Some airlines sneak travel insurance into the cost of the flight, and you must go back to a screen to specifically DE-select the insurance. I once found it was so masked in fine print it took me half an hour to locate where to deselect it.
Here are some alternatives to getting insurance through your airline.
Sometimes parking at the airport and leaving it there is the most affordable option. But pay attention to your dates and read the fine print. I once used long-term airport parking thinking I was paying a per-day rate; I was charged for a whole extra week because my car stayed one day of that week.
Once you clear security, the airport basically has you hostage while you wait for your flight. So of course everything is overpriced.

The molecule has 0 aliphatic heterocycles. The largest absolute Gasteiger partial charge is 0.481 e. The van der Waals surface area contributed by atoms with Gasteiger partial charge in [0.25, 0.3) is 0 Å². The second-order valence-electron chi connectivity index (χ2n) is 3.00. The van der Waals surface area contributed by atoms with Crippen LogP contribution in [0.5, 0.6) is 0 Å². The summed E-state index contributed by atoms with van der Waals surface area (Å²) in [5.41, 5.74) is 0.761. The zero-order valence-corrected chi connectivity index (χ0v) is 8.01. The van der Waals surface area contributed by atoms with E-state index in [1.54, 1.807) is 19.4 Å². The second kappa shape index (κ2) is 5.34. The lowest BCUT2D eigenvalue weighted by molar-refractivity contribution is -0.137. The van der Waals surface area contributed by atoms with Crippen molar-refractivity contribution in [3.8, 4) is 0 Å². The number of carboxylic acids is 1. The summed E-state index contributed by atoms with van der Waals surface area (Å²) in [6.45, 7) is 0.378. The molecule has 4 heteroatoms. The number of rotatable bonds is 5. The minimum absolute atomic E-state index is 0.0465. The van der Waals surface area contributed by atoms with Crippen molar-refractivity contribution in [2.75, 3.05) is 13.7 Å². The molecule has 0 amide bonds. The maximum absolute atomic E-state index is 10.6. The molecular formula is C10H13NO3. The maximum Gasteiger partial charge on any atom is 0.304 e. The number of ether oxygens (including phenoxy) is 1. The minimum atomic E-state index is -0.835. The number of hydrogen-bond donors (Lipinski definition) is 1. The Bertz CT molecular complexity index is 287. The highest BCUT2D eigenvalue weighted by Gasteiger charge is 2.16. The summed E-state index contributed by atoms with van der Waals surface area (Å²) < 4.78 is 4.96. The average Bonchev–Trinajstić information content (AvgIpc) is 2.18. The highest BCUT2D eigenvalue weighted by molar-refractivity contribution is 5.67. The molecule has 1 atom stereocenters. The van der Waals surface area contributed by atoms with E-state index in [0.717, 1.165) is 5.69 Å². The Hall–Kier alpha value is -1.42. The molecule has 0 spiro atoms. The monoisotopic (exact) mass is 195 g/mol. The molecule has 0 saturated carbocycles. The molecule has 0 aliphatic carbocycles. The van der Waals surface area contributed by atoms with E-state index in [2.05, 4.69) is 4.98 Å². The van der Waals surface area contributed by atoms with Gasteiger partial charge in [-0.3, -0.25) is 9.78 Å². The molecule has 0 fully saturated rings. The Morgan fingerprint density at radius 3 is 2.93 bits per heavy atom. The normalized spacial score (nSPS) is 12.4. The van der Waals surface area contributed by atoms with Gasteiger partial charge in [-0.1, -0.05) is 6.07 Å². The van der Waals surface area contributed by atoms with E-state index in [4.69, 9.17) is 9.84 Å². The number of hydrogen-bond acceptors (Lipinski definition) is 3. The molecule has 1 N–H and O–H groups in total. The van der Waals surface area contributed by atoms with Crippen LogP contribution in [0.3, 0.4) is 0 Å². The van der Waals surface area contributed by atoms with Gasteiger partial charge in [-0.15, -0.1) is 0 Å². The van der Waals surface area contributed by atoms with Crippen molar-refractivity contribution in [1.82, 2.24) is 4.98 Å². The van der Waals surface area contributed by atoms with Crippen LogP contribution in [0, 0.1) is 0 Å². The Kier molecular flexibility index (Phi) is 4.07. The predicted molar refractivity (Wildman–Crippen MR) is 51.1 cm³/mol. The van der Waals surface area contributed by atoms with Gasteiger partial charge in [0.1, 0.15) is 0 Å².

Avoid buying food by eating before you go to the airport and/or packing sealed (non-liquid-y) snacks in your carry-on.
Bring an empty water bottle to fill at a water fountain once you pass security. You can even ask the flight attendant to refill it for you once you’re in the air – which saves wasting those tiny plastic disposable cups they hand out and can’t reuse.
Need to kill time? The shops are for browsing only, unless you want to pay a premium.
Checked Baggage Fees
The fact that checked bags cost extra with many airlines may be common knowledge, but sometimes there are ways around it.
Some loyalty and miles programs give you a free checked bag when you book through them. Read the fine print, and advocate for your rights! I booked one such flight with an airline-branded credit card that allowed me a free checked bag and lounge access; they still tried to charge me for the bag at check-in, and when I insisted it was covered they had to ask a supervisor. (I eventually got it).